|An open letter to Mike Prisuta 12-11-05|
Contributed by: Staff
The following letter responds to a recent Mike Prisuta article, “Casey's return proves Pirates are trying again”. An edited version of the letter appeared in the December 11, 2005 Letters to the Editor section of the Tribune-Review sports page.
In regards to the Pirate’s recent moves, you wrote (December 8, 2005):
|’And Casey will personify what is continuing to look suspiciously like a we’re-finally-getting-serious-again commitment on the part of Pirates management.’|
Actually, the Casey trade demonstrates the opposite. He’s just an average firstbaseman and a well-known name; the Casey trade was driven by the team’s PR needs, as your article recognizes. If the Pirates were serious about putting a contender on the field, Littlefield would have traded Jack Wilson to the Braves for Andy Marte, the thirdbaseman. The opportunity was there. Marte might provide what the Pirates would have gotten from Aramis Ramirez if the McClatchy partnership hadn’t given Ramirez to the Cubs. Of course, Schuerholtz, the Braves GM, might be as dumb as the people staffing the McClatchy Pirates front office. If so, he might actually want to take on Renteria’s large contract and declining production at the plate and in the field because Renteria was once an All Star and a name Braves fans would know. But, Schuerholtz’s exceptional record as a GM suggests that he’s not so dumb that he’d trade an überprospect like Marte merely to help out his team’s PR department. Winning consistently – not making flashy but vacuous trades — is the surest path to gaining recognition in baseball as it is in most walks of life. Schuerholtz has gained just this kind of recognition, the kind of recognition he deserves. You also wrote:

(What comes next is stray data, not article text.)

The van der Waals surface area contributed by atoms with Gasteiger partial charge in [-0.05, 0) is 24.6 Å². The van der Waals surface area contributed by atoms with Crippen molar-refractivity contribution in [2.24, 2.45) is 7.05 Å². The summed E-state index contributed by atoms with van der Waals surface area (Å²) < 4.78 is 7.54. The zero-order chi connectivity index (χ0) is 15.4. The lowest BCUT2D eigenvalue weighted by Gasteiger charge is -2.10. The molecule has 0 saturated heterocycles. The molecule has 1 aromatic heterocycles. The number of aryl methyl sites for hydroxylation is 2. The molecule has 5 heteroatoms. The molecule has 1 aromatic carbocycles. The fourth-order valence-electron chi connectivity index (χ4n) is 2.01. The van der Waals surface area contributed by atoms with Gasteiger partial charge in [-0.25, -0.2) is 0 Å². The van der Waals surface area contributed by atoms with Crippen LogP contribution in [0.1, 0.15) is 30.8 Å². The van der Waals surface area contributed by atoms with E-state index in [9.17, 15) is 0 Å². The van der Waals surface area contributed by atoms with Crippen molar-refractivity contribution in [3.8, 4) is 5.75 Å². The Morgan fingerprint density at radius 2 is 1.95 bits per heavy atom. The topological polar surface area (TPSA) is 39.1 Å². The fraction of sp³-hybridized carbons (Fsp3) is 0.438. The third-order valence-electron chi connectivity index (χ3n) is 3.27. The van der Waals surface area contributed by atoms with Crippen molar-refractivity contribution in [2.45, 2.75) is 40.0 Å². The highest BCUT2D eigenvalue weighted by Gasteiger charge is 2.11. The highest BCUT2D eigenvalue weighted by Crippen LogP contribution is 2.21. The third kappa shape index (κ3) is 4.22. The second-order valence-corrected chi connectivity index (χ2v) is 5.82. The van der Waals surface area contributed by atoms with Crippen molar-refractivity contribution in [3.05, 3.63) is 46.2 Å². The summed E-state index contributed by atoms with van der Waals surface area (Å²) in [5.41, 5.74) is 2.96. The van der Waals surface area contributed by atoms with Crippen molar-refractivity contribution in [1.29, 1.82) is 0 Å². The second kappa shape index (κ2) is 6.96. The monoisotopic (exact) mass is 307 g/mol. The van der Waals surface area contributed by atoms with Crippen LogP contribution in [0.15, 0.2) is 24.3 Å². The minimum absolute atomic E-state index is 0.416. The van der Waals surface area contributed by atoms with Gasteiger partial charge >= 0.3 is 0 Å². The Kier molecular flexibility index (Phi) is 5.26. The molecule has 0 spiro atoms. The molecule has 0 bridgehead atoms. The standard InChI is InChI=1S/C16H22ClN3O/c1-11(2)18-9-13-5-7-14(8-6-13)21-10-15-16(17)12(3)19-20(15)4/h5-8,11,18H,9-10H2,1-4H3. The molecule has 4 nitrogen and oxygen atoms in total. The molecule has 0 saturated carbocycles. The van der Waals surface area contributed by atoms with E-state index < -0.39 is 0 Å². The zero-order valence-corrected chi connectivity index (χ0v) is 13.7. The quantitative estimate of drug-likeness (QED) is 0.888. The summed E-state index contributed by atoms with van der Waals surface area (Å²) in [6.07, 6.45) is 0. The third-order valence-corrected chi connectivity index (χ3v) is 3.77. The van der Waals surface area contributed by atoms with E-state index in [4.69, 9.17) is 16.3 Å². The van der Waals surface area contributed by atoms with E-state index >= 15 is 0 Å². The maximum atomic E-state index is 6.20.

|‘Casey might even become the face of a franchise that apparently doesn’t want to be perceived as a laughingstock any more by the time it hosts the 2006 All-Star Game.’|
I must ask how could the Casey trade fix the McClatchy partnership’s massive PR problems when he wont even be the best player on next year’s team, when he’s not even a superb player per se and when he’s entered the decline phase of his career? He wont if the people doing the perceiving are rational. The McClatchy Pirates are one of baseball’s laughingstock organizations because 1) the teams they field always stink and 2) they make so many stupid moves. The Casey trade really wont challenge either claim. In fact, it reinforces these perceptions. In sum, we can say that the Casey trade was just another ‘Drive for 75’ move.
Finally, I intend to post this letter at OnlyBucs.net in the hopes that it will contribute in a bit to the discussion surrounding the direction of the team.